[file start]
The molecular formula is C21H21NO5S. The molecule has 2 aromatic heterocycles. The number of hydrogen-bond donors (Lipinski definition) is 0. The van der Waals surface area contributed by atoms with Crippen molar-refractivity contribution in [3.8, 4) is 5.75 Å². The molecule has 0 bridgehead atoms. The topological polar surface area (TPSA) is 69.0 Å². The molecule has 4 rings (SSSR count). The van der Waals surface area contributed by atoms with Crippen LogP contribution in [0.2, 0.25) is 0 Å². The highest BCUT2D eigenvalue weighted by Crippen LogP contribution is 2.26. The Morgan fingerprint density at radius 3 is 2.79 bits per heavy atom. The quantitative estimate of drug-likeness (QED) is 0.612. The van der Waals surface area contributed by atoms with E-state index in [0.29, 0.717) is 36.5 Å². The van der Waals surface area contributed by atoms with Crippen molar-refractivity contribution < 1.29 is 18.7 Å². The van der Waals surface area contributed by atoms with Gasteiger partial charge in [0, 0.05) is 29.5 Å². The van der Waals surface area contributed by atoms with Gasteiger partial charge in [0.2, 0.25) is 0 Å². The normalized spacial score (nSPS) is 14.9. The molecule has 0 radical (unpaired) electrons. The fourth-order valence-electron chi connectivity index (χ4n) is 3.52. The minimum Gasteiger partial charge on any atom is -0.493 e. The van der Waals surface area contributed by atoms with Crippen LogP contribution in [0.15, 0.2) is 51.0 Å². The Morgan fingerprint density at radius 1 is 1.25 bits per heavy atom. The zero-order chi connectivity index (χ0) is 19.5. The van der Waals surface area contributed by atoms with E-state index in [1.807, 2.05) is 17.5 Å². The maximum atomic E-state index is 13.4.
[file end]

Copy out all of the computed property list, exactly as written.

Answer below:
The molecular formula is C21H21NO5S. The molecule has 2 aromatic heterocycles. The number of hydrogen-bond donors (Lipinski definition) is 0. The van der Waals surface area contributed by atoms with Crippen molar-refractivity contribution in [3.8, 4) is 5.75 Å². The molecule has 0 bridgehead atoms. The topological polar surface area (TPSA) is 69.0 Å². The molecule has 4 rings (SSSR count). The van der Waals surface area contributed by atoms with Crippen LogP contribution in [0.2, 0.25) is 0 Å². The highest BCUT2D eigenvalue weighted by Crippen LogP contribution is 2.26. The Morgan fingerprint density at radius 3 is 2.79 bits per heavy atom. The quantitative estimate of drug-likeness (QED) is 0.612. The van der Waals surface area contributed by atoms with E-state index in [0.29, 0.717) is 36.5 Å². The van der Waals surface area contributed by atoms with Crippen molar-refractivity contribution < 1.29 is 18.7 Å². The van der Waals surface area contributed by atoms with Gasteiger partial charge in [0, 0.05) is 29.5 Å². The van der Waals surface area contributed by atoms with Gasteiger partial charge in [0.2, 0.25) is 0 Å². The normalized spacial score (nSPS) is 14.9. The molecule has 0 radical (unpaired) electrons. The fourth-order valence-electron chi connectivity index (χ4n) is 3.52. The minimum Gasteiger partial charge on any atom is -0.493 e. The van der Waals surface area contributed by atoms with Crippen LogP contribution in [0.15, 0.2) is 51.0 Å². The Morgan fingerprint density at radius 1 is 1.25 bits per heavy atom. The zero-order chi connectivity index (χ0) is 19.5. The van der Waals surface area contributed by atoms with E-state index in [1.807, 2.05) is 17.5 Å². The maximum atomic E-state index is 13.4.